NEC published amendments in January 2019 and October 2020 and following industry feedback, have now issued a further set of amendments (January 2023) to almost all contracts in the NEC4 suite. Among the amendments are the following key changes to the Engineering and Construction Contract ('ECC'):

W2.3(2) Adjudication timetable (all contracts including the Y(UK)2 Option)

Dispute resolution Option W2 has now been amended to bring it in line with the requirements of the Housing Grants, Construction and Regeneration Act 1996. The adjudication timetable is now a matter wholly for the Adjudicator and the previous, often impractical requirement for all submissions to be made within 14 days has been removed.

Working from home part of Defined Cost (also included in ALC, DBOC, ESC, FMC, FMS, TSC and TSS)

Amendments have been made to the Schedule of Cost Components (SCC) to tackle the issue of people working outside of the Working Areas. An option has been added in the Contract Data for users to note whose costs will be recoverable as part of Defined Cost even when working outside of the Working Areas. This would include people working from home and from other locations.

22.1 Use of Contractor's design (also included in ALC, DBOC, ESC, FMC, FMS and SC)

The ability of the Client to use the contractor's design has been extended to include documents prepared for design. Parties are still required to look to the contract (as well as the Scope) to see whether the right to use the design has been amended. In practice, clause 22.1 is often amended so that an irrevocable, royalty free licence with the right to grant sub-licences is granted (including after termination), This is a clause that will no doubt continue to be amended through Z clauses despite the new enhancements.

X22 Early Contractor involvement clauses amended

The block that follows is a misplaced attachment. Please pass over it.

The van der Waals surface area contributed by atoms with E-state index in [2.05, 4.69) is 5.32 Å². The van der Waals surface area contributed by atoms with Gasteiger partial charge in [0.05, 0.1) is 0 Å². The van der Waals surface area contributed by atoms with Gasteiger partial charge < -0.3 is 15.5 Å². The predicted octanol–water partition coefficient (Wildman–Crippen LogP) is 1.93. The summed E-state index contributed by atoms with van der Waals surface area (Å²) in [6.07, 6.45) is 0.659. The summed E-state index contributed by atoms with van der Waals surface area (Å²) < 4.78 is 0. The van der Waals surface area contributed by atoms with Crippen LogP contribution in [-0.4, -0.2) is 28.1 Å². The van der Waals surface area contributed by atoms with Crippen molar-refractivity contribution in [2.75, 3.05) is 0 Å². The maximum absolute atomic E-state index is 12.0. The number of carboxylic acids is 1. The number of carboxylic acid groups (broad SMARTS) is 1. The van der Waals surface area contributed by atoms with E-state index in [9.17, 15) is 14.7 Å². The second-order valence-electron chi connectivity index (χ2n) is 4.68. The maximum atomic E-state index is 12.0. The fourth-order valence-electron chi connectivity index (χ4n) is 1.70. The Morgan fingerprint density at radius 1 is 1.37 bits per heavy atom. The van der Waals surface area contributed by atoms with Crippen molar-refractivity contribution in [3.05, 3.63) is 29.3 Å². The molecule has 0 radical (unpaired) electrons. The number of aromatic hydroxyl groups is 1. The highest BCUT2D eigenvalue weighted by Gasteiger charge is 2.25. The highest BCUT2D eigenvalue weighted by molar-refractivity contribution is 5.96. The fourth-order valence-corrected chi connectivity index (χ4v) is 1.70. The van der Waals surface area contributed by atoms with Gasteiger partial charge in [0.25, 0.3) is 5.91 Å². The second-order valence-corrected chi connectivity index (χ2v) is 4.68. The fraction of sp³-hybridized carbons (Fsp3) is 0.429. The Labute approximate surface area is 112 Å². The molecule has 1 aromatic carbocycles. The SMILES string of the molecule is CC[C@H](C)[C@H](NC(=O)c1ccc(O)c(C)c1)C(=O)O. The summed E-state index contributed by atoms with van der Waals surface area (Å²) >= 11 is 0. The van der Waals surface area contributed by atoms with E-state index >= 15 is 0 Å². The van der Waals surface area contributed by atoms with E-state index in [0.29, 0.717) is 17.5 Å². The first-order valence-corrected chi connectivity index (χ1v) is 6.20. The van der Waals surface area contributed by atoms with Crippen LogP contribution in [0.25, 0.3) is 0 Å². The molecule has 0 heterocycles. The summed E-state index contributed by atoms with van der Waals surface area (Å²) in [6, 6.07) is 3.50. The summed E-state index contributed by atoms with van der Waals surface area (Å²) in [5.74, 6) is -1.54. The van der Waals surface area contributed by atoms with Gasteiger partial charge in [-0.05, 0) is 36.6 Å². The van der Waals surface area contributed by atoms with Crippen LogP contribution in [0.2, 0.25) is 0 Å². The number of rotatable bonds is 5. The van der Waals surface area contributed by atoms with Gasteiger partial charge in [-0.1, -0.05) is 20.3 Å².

Secondary Option X22 has been amended to enhance collaboration in Stage One and to provide further certainty where works do not proceed to Stage Two. We have seen an increase in the use of X22 in the last few years. The amendments:

  1. The Project Manager and Contractor can agree a change to the Site Information during Stage One;
  2. Compensation Events ('CEs') under Stage Two are judged against the date of the notice to proceed rather than the Contract Date, allowing any information gathered during Stage 1 to be taken into account when assessing CEs.
  3. CEs before the date of the notice to proceed are deemed to be included within the changes in Prices and Completion Date in the notice to proceed. This allows settlement of outstanding CEs before Stage Two works commence, providing greater clarity.

X29 climate change clause included (all main contracts)

X29 was published in July 2022 as a secondary Option and it is now included in all main contracts. Climate change requirements and plans can now be included in the Scope. This will assist with the push towards net zero and other similar targets. The Option allows the option of a performance table with financial incentives, which should encourage contractors to achieve climate change targets.

Notable changes to other NEC contracts

One notable change to other contracts is that a clause equivalent to X15 is included in the ECSC and ECSS, which allows a reduction of the Contractor's standard of care to 'reasonable skill and care' rather than the higher, fitness for purpose standard. This reflects the reluctance of contractors, certainly within the UK, to accept the higher standard of care. It also brings the clause in line with standard PI insurer requirements.

A limitation of liability in the short contracts has also been introduced as an optional clause.

Summary

The improvements made by the January 2023 amendments further enhances the NEC4 suite of contracts following constructive suggestions from users in the industry.

A schedule of amendments is available to reflect these changes and NEC4 contracts published from January 2023 will include the amendments. You should consider whether these amendments are appropriate to include as part of any new contracts when issuing tenders or negotiating terms.

Contributors

Jennifer Matthew

Senior Associate

Kirsteen Milne

Legal Director